We need to do things to eliminate the tails of the bell curve, especially when we're dealing with natural products—like chicken, or crops. There's just enough variation in there that sometimes only a small percentage of the products we're trying to produce will be “good enough.” And so, depending on what we're making, sorting
is just the way we do business. We need to work around (or work) with the natural variations.
Open the Toolbox
If there are other sources of variation (which happen to be in our control), then the tools that InfinityQS provides can help to mitigate those, or show where the thresholds (i.e., spec limits) have been reached—anything beyond those extreme points can't be endured. It's great when we can know where those “goalposts” are.
So, these are all decisions that can be made to help the bottom line. We need to know and understand what the statistical nature of these inputs is. In other words, on average, how much variation do I expect from the test characteristics that I'm interested in? And what can I do with this information? And if there’s too much variation, what’s causing it?
Maybe some of the product meets the standards, but some of it doesn't. How can we reduce that variation? And our tools—our Quality Intelligence tools here at InfinityQS—will help you figure out where the variation sources are that are causing the biggest grief and, potentially, what are the things you can do to tighten things up.
Even if you end up making no improvements, if you just learn what the heck is going on, you could make so much more money—because it's not a surprise anymore. You could say, okay, we expected that. You can compensate for this or that or make adjustments elsewhere for these other things that aren't performing as you’d expected (or hoped).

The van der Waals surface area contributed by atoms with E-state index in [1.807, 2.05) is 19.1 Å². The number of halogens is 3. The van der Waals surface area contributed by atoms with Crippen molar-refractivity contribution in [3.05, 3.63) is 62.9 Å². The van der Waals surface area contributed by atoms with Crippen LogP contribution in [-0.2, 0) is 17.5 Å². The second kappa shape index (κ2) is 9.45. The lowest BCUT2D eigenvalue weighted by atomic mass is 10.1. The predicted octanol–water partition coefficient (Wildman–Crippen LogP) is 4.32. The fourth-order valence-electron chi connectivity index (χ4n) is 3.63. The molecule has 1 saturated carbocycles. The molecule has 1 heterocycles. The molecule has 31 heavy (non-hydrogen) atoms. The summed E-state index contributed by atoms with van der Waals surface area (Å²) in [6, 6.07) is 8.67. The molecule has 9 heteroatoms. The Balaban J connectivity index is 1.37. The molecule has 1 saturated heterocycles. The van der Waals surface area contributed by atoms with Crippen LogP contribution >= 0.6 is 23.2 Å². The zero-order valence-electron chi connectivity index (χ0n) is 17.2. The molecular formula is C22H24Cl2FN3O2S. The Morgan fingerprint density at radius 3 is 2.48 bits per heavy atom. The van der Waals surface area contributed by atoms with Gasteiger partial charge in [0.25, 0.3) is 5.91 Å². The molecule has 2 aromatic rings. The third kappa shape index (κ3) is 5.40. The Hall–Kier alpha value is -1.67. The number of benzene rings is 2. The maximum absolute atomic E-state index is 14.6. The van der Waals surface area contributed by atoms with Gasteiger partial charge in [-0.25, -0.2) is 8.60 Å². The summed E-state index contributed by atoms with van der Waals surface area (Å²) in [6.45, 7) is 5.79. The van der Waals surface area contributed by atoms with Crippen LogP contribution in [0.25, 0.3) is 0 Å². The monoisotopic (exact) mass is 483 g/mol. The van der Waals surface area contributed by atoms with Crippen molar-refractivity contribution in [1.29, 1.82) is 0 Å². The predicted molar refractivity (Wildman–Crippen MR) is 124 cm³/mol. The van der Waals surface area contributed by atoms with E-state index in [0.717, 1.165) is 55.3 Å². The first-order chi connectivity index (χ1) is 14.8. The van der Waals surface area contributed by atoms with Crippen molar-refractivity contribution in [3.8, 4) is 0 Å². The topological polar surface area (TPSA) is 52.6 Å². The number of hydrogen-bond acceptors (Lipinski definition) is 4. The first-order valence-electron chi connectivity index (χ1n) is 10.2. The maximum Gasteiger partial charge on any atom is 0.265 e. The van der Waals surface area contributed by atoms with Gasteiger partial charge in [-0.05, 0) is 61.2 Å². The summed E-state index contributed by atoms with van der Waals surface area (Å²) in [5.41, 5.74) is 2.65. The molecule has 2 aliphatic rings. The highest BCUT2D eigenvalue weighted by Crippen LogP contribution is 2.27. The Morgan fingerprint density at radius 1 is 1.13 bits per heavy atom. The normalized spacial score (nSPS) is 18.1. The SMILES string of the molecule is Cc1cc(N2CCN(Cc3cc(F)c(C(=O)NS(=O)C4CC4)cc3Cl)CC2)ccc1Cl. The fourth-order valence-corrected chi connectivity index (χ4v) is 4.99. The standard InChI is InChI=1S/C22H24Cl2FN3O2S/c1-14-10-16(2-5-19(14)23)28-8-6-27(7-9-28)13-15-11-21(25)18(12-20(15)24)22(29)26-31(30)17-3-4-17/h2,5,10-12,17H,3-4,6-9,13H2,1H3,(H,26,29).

Using a Quality Intelligence solution can provide you with the actionable information you need to make transformative decisions. When you collect the right data, roll it up properly into useful reports, and make your decisions based on accurate measurements and information, challenges like defects and recalls will a) cause much less pain and b) become the rarity you laugh about over lunch, rather than the regular occurrence.
- Find out more about InfinityQS’ quality intelligence solutions: Enact® and ProFicient™.
- Read about how quality intelligence can provide your organization with the actionable information you need to transform your business.
- Learn more about how we de-mystify SPC.
In part four of our Manufacturing Challenges
blog series, Eric Weisbrod, InfinityQS VP of Product Management, discusses “Operator Engagement”…check back next week.
Read other parts of our Manufacturing Challenges